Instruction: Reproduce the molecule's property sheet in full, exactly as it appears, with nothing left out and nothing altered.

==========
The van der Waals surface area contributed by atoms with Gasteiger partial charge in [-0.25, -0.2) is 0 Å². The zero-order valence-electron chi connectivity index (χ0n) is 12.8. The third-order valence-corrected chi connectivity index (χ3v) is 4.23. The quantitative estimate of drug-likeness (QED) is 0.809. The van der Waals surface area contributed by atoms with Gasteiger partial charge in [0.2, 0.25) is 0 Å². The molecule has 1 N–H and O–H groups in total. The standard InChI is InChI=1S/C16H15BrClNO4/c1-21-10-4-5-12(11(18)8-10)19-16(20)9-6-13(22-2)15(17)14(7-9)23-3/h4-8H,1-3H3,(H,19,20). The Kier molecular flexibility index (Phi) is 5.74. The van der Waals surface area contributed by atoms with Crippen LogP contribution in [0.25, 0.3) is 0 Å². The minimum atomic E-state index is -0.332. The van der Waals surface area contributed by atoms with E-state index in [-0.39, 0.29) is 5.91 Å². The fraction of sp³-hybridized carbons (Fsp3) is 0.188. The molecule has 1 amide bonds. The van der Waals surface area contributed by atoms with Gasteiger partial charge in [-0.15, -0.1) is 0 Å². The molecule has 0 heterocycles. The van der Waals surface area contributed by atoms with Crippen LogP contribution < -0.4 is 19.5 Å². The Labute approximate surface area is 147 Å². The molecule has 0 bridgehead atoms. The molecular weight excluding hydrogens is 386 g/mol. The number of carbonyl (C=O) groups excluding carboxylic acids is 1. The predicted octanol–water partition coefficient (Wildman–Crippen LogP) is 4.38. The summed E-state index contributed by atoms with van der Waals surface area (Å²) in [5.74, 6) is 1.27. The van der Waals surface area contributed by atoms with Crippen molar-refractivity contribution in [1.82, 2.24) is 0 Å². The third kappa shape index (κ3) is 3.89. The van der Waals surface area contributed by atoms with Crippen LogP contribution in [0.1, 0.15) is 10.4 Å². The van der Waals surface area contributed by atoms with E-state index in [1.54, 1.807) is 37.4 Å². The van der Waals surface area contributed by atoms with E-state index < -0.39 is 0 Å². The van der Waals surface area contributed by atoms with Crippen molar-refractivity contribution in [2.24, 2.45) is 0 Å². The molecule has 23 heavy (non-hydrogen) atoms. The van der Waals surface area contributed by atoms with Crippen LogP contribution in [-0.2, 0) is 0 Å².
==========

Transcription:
The van der Waals surface area contributed by atoms with Gasteiger partial charge in [-0.25, -0.2) is 0 Å². The zero-order valence-electron chi connectivity index (χ0n) is 12.8. The third-order valence-corrected chi connectivity index (χ3v) is 4.23. The quantitative estimate of drug-likeness (QED) is 0.809. The van der Waals surface area contributed by atoms with Gasteiger partial charge in [0.2, 0.25) is 0 Å². The molecule has 1 N–H and O–H groups in total. The standard InChI is InChI=1S/C16H15BrClNO4/c1-21-10-4-5-12(11(18)8-10)19-16(20)9-6-13(22-2)15(17)14(7-9)23-3/h4-8H,1-3H3,(H,19,20). The Kier molecular flexibility index (Phi) is 5.74. The van der Waals surface area contributed by atoms with Crippen LogP contribution in [0.25, 0.3) is 0 Å². The minimum atomic E-state index is -0.332. The van der Waals surface area contributed by atoms with E-state index in [-0.39, 0.29) is 5.91 Å². The fraction of sp³-hybridized carbons (Fsp3) is 0.188. The molecule has 1 amide bonds. The van der Waals surface area contributed by atoms with Gasteiger partial charge in [-0.15, -0.1) is 0 Å². The molecule has 0 heterocycles. The van der Waals surface area contributed by atoms with Crippen LogP contribution < -0.4 is 19.5 Å². The Labute approximate surface area is 147 Å². The molecule has 0 bridgehead atoms. The molecular weight excluding hydrogens is 386 g/mol. The number of carbonyl (C=O) groups excluding carboxylic acids is 1. The predicted octanol–water partition coefficient (Wildman–Crippen LogP) is 4.38. The summed E-state index contributed by atoms with van der Waals surface area (Å²) in [5.74, 6) is 1.27. The van der Waals surface area contributed by atoms with Crippen molar-refractivity contribution in [1.82, 2.24) is 0 Å². The third kappa shape index (κ3) is 3.89. The van der Waals surface area contributed by atoms with Crippen LogP contribution in [0.1, 0.15) is 10.4 Å². The van der Waals surface area contributed by atoms with E-state index in [1.54, 1.807) is 37.4 Å². The van der Waals surface area contributed by atoms with E-state index < -0.39 is 0 Å². The van der Waals surface area contributed by atoms with Crippen molar-refractivity contribution in [2.24, 2.45) is 0 Å². The molecule has 23 heavy (non-hydrogen) atoms. The van der Waals surface area contributed by atoms with Crippen LogP contribution in [-0.2, 0) is 0 Å².